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Consider gravity-driven incompressible flow through a concave tube with known radius $R(z)$, where pressure is atmospheric $P_a$ on both ends:

enter image description here

How does the viscous pressure distribution $P(z)$ compare with that of purely inviscid flow?

I think both flows should definitely have a pressure drop, so that $P(z) < P_a$ throughout the tube. Furthermore, I think the viscous flow should result in a larger pressure drop to balance the shear stresses that don't exist in inviscid flow. I therefore think the pressure distributions for viscous and inviscid flow should look something like this:

enter image description here

Is this qualitatively correct?

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In the case of viscous flow, I gave the answer here. Viscous laminar flow during expansion of the nozzle will come off the walls with the formation of a jet and return flow zones - see Figure 1. Figure 1

In the case of an inviscid continuous flow, the distribution of velocity and pressure is shown in Fig.2. In this case, the pressure distribution on the axles is similar to what @Drew drew. In both cases, a parabolic velocity profile is specified at the input. fig1

Align the pressure in the viscous flow at the inlet and outlet of the pipe by subtracting $\rho gz$. The distribution of the velocity of the flow does not change, and the distribution of pressure on the axis takes the form similar to that painted @Drew. Figure 3

Now we need to calibrate the two solutions so that we can coordinate the pressure on the axis. First, we can calibrate by the water flow rate at the pipe inlet by setting the same velocity profile. Such inviscid flow is shown in Fig.4, where $\Delta P=P-\rho gz$. Figure 4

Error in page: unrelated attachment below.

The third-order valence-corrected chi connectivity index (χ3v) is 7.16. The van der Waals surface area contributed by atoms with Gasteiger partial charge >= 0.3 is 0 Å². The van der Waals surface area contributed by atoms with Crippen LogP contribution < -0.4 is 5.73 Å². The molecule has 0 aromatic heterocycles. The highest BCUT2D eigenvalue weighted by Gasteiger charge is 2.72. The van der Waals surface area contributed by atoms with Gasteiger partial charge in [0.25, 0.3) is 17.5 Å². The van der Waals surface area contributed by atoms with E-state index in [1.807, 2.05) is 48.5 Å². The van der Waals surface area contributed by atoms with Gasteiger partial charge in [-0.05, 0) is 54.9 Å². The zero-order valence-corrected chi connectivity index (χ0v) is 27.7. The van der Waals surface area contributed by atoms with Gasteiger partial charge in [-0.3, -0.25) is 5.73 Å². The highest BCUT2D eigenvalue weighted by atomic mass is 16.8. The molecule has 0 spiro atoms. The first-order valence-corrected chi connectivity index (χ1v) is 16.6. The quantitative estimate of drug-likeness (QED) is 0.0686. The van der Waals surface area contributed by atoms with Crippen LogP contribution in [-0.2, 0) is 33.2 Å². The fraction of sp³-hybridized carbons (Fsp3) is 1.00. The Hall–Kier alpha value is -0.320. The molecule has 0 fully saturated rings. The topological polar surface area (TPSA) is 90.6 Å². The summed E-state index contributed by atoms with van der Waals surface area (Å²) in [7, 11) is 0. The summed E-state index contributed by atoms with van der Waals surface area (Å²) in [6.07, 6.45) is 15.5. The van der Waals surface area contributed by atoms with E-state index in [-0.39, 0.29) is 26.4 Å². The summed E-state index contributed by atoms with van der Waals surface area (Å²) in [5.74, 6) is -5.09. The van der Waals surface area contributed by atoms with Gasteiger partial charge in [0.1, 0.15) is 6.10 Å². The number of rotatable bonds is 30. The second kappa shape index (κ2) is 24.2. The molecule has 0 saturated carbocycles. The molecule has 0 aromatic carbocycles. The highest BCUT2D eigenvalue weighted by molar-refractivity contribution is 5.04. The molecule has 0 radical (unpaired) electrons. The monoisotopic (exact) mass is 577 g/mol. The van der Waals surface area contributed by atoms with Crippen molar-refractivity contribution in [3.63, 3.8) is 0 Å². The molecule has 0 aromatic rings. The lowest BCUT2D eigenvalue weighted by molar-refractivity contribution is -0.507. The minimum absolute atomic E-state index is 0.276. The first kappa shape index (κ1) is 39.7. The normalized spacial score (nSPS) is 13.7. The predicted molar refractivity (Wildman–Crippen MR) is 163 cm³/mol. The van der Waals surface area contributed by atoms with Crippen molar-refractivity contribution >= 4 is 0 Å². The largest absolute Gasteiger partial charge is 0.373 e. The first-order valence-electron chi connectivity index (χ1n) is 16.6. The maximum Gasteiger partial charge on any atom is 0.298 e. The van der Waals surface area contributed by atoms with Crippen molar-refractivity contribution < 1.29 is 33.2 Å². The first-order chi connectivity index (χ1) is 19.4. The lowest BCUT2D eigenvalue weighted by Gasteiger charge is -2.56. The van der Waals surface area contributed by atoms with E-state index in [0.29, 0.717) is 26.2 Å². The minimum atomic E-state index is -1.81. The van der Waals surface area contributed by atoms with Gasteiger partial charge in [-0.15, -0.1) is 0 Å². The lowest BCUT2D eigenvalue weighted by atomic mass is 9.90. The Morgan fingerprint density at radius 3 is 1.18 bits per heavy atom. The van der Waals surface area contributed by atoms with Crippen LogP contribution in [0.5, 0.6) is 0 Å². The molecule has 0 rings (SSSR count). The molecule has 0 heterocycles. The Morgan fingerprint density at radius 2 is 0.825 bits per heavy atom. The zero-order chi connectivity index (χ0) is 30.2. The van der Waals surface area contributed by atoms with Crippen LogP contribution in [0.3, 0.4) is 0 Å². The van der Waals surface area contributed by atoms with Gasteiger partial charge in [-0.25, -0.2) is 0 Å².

Finally, it is possible to compare two pressure profiles on the axis for viscous (red) and inviscid flow (blue) with the same velocity profile at the inlet to the pipe - Figure 5. Figure 5

However, if we reduce the Reynolds number to $Re=90$ and create a non-separable flow, then the pressure distribution will be similar to what @Drew suggested - see Figure 6 (right). Figure 6

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  • $\begingroup$ Yes, but in my example the pressure is atmospheric at both ends. How does the viscous flow behave in that scenario? $\endgroup$ – Drew May 13 at 2:28
  • $\begingroup$ @Drew See update to my answer. $\endgroup$ – Alex Trounev May 13 at 12:33
  • $\begingroup$ wow I thought it would be the other way around! $\endgroup$ – Drew May 13 at 12:48
  • $\begingroup$ @Drew But we can still change the Reynolds number and the Froude number. $\endgroup$ – Alex Trounev May 13 at 12:52
  • $\begingroup$ @Drew However, if we reduce the Reynolds number to $Re=90$ and create a non-separable flow, then the pressure distribution will be similar to what you suggested! $\endgroup$ – Alex Trounev May 13 at 14:59

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